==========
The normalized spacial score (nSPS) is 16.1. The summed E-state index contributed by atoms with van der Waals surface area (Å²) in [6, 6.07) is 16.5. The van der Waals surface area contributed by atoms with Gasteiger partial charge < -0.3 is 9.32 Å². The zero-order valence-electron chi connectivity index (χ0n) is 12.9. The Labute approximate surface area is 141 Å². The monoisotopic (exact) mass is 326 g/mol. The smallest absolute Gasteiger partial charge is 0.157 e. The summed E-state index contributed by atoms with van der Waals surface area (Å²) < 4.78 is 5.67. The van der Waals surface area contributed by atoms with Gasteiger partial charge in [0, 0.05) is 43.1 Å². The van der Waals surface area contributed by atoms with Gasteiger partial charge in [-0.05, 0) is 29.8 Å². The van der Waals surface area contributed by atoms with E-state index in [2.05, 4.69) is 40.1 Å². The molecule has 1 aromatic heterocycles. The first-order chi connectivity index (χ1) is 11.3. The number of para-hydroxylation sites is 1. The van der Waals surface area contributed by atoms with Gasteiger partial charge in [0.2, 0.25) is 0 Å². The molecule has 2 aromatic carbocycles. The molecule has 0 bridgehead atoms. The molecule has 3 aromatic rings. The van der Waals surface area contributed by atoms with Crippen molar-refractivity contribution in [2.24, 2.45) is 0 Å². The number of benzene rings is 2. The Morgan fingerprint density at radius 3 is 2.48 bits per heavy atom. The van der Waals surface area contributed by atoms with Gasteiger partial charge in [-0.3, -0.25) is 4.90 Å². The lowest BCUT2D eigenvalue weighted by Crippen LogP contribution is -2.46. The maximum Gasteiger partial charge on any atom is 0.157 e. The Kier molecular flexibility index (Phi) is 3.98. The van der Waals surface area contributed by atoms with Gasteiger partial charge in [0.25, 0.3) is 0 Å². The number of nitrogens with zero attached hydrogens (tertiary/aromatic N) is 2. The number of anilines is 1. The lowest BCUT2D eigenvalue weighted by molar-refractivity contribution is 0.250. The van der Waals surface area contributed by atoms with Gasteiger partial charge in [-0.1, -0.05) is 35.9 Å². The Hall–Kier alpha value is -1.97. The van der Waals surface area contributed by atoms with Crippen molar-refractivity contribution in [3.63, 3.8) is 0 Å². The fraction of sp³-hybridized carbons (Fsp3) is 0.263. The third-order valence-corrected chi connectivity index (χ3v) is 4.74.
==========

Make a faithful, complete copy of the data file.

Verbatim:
The normalized spacial score (nSPS) is 16.1. The summed E-state index contributed by atoms with van der Waals surface area (Å²) in [6, 6.07) is 16.5. The van der Waals surface area contributed by atoms with Gasteiger partial charge < -0.3 is 9.32 Å². The zero-order valence-electron chi connectivity index (χ0n) is 12.9. The Labute approximate surface area is 141 Å². The monoisotopic (exact) mass is 326 g/mol. The smallest absolute Gasteiger partial charge is 0.157 e. The summed E-state index contributed by atoms with van der Waals surface area (Å²) < 4.78 is 5.67. The van der Waals surface area contributed by atoms with Gasteiger partial charge in [0, 0.05) is 43.1 Å². The van der Waals surface area contributed by atoms with Gasteiger partial charge in [-0.05, 0) is 29.8 Å². The van der Waals surface area contributed by atoms with E-state index in [2.05, 4.69) is 40.1 Å². The molecule has 1 aromatic heterocycles. The first-order chi connectivity index (χ1) is 11.3. The number of para-hydroxylation sites is 1. The van der Waals surface area contributed by atoms with Gasteiger partial charge in [0.2, 0.25) is 0 Å². The molecule has 2 aromatic carbocycles. The molecule has 0 bridgehead atoms. The molecule has 3 aromatic rings. The van der Waals surface area contributed by atoms with Crippen molar-refractivity contribution in [2.24, 2.45) is 0 Å². The number of benzene rings is 2. The Morgan fingerprint density at radius 3 is 2.48 bits per heavy atom. The van der Waals surface area contributed by atoms with Gasteiger partial charge in [-0.3, -0.25) is 4.90 Å². The lowest BCUT2D eigenvalue weighted by Crippen LogP contribution is -2.46. The maximum Gasteiger partial charge on any atom is 0.157 e. The Kier molecular flexibility index (Phi) is 3.98. The van der Waals surface area contributed by atoms with Gasteiger partial charge in [0.25, 0.3) is 0 Å². The number of nitrogens with zero attached hydrogens (tertiary/aromatic N) is 2. The number of anilines is 1. The lowest BCUT2D eigenvalue weighted by molar-refractivity contribution is 0.250. The van der Waals surface area contributed by atoms with Gasteiger partial charge in [-0.1, -0.05) is 35.9 Å². The Hall–Kier alpha value is -1.97. The van der Waals surface area contributed by atoms with Crippen molar-refractivity contribution in [3.63, 3.8) is 0 Å². The fraction of sp³-hybridized carbons (Fsp3) is 0.263. The third-order valence-corrected chi connectivity index (χ3v) is 4.74.